“This proposed extension of the PALS Act protections would help avert a needless decline in breast cancer screening and thousands of deaths each year that could result from implementation of the ill-advised 2016 United States Preventive Services Task Force (USPSTF) breast cancer screening recommendations. Women in underserved areas could be particularly hard hit if the PALS Act protections are not renewed. We strongly urge all members of Congress to support the PALS Act,” said Dana Smetherman, MD, chair of the American College of Radiology Breast Imaging Commission.

“Cancers will be diagnosed at a later stage and lives will be lost unnecessarily if access to annual screening mammography is delayed for 10 years,” said Lisa Schlager, Vice President of Public Policy at Facing Our Risk of Cancer Empowered (FORCE). “Breast cancer is the most common cancer among American women, with about 20 percent of the diagnoses in those under age 50. FORCE wholeheartedly supports extension of the PALs Act.”

"If diagnosed early, the five-year survival rate for breast cancer is 99%—that's why mammograms are so critical," said Carolyn Aldigé, Founder and CEO of the Prevent Cancer Foundation®. "This reauthorization bill will ensure millions of women have access to this lifesaving screening without having to worry about a financial burden. We commend Representatives Wasserman Shultz and Brooks for their dedication to protecting women's health."

“The PALS Act is critical in maintaining access to mammography for women ages 40 and older particularly for Black women.  More than 25 percent of all breast cancers in Black women occur before the age of 50 and 15 percent occur before the age of 45.  Black women not only tend to be diagnosed with breast cancer younger, but they also tend to get a more aggressive form of breast cancer, which makes early detection even more critical.  The higher death rates among Black women are due to lack of access to early detection and quality treatment,” said Linda Goler Blount with Black Women’s Health Imperative. “If the age of screening mammography is raised to 50, another 1,200 to 1,300 Black women will die from breast cancer each year.  Black Women’s Health Imperative applauds Representatives Debbie Wasserman Schultz and Susan Brooks for their leadership on the PALS Act.”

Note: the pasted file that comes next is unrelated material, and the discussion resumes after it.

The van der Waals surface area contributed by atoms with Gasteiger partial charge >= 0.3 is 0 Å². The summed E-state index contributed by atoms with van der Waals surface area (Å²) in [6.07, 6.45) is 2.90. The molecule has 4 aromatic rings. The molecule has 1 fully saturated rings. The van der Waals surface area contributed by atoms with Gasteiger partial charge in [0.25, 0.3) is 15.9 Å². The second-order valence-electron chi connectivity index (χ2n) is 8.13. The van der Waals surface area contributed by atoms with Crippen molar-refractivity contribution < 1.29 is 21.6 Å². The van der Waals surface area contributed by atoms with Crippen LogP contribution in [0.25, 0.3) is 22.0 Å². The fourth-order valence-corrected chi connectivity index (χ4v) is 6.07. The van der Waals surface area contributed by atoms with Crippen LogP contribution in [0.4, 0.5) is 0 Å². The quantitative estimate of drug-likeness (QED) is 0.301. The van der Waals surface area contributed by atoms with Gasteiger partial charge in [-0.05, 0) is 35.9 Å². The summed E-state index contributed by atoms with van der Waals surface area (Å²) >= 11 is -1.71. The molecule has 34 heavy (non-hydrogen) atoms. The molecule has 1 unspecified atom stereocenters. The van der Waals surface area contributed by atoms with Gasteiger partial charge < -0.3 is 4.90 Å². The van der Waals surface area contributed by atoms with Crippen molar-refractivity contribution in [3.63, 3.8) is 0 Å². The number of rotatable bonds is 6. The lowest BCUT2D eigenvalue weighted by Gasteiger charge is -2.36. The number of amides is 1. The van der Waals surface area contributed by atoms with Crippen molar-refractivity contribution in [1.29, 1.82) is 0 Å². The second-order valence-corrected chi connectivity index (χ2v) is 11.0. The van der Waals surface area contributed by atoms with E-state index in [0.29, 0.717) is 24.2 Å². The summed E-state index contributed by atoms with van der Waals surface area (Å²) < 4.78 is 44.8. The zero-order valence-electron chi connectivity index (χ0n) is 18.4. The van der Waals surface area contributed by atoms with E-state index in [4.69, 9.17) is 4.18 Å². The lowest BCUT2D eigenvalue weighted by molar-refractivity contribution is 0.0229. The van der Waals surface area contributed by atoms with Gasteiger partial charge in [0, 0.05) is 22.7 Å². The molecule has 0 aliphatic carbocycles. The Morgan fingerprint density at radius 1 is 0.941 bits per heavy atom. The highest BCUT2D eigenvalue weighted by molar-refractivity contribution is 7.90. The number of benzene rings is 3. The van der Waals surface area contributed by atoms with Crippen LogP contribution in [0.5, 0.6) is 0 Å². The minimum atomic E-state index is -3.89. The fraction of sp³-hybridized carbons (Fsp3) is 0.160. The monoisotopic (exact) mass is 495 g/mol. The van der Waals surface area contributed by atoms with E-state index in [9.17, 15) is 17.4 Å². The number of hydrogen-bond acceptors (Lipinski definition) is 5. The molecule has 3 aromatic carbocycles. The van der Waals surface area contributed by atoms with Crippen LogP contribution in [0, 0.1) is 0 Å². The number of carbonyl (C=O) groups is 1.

“It is imperative and economically sound that women not only have access to breast health, also making it accessible to all women by eliminating financial barriers that hinders them from seeking breast cancer screenings due to economic inequalities, lack of knowledge, and resources among other variables,” said Holly Rose of Don’t be a Chump! Check for a Lump!

The PALS Act is supported by the American College of Obstetricians and Gynecologists, American College of Radiology, American Women Unite for Breast Cancer Screening, Black Women’s Health Imperative, Breast Friends, Bright Pink, DenseBreast Info. Inc, Don’t Be a Chump! Check for a Lump!, FORCE: Facing Our Risk of Cancer Empowered, Living Beyond Breast Cancer, Men Against Breast Cancer, Moffitt Cancer Center, National Association of Nurse Practitioners in Women's Health, National Black Nurses Association, National Consortium of Breast Centers, National Hispanic Medical Association, National Patient Advocate Foundation, Prevent Cancer Foundation, Servicewomen’s Action Network, Sharsheret, Society of Breast Imaging, Susan G. Komen, and Tigerlily Foundation.